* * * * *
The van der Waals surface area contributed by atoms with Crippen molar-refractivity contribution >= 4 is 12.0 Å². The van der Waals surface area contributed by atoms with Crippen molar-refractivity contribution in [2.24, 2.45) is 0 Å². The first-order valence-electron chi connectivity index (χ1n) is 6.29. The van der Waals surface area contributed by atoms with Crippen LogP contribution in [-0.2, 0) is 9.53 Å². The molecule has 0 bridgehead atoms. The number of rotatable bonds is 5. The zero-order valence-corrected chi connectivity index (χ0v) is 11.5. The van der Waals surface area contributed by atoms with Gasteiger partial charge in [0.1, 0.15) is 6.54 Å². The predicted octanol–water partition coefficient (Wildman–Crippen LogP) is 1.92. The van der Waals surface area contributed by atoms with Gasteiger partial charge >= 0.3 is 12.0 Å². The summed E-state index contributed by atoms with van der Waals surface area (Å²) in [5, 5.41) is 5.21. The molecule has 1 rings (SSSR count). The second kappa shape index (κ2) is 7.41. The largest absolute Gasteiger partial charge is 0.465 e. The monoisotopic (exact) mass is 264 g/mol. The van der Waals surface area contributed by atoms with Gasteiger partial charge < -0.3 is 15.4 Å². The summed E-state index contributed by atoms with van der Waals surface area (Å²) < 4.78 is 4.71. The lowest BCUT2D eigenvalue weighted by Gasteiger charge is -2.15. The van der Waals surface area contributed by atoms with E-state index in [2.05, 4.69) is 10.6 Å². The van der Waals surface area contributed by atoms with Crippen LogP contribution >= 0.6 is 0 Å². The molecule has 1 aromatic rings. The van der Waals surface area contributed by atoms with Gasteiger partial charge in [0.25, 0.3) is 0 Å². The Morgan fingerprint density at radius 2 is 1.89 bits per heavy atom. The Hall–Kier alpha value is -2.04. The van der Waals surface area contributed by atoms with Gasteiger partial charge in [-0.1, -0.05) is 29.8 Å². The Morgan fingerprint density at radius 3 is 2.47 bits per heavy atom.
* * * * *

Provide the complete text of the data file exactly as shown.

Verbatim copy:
The van der Waals surface area contributed by atoms with Crippen molar-refractivity contribution >= 4 is 12.0 Å². The van der Waals surface area contributed by atoms with Crippen molar-refractivity contribution in [2.24, 2.45) is 0 Å². The first-order valence-electron chi connectivity index (χ1n) is 6.29. The van der Waals surface area contributed by atoms with Crippen LogP contribution in [-0.2, 0) is 9.53 Å². The molecule has 0 bridgehead atoms. The number of rotatable bonds is 5. The zero-order valence-corrected chi connectivity index (χ0v) is 11.5. The van der Waals surface area contributed by atoms with Gasteiger partial charge in [0.1, 0.15) is 6.54 Å². The predicted octanol–water partition coefficient (Wildman–Crippen LogP) is 1.92. The van der Waals surface area contributed by atoms with Gasteiger partial charge >= 0.3 is 12.0 Å². The summed E-state index contributed by atoms with van der Waals surface area (Å²) in [5, 5.41) is 5.21. The molecule has 1 rings (SSSR count). The second kappa shape index (κ2) is 7.41. The largest absolute Gasteiger partial charge is 0.465 e. The monoisotopic (exact) mass is 264 g/mol. The van der Waals surface area contributed by atoms with Gasteiger partial charge < -0.3 is 15.4 Å². The summed E-state index contributed by atoms with van der Waals surface area (Å²) < 4.78 is 4.71. The lowest BCUT2D eigenvalue weighted by Gasteiger charge is -2.15. The van der Waals surface area contributed by atoms with E-state index in [2.05, 4.69) is 10.6 Å². The van der Waals surface area contributed by atoms with Crippen LogP contribution >= 0.6 is 0 Å². The molecule has 1 aromatic rings. The van der Waals surface area contributed by atoms with Gasteiger partial charge in [0.25, 0.3) is 0 Å². The Morgan fingerprint density at radius 2 is 1.89 bits per heavy atom. The Hall–Kier alpha value is -2.04. The van der Waals surface area contributed by atoms with Gasteiger partial charge in [-0.1, -0.05) is 29.8 Å². The Morgan fingerprint density at radius 3 is 2.47 bits per heavy atom.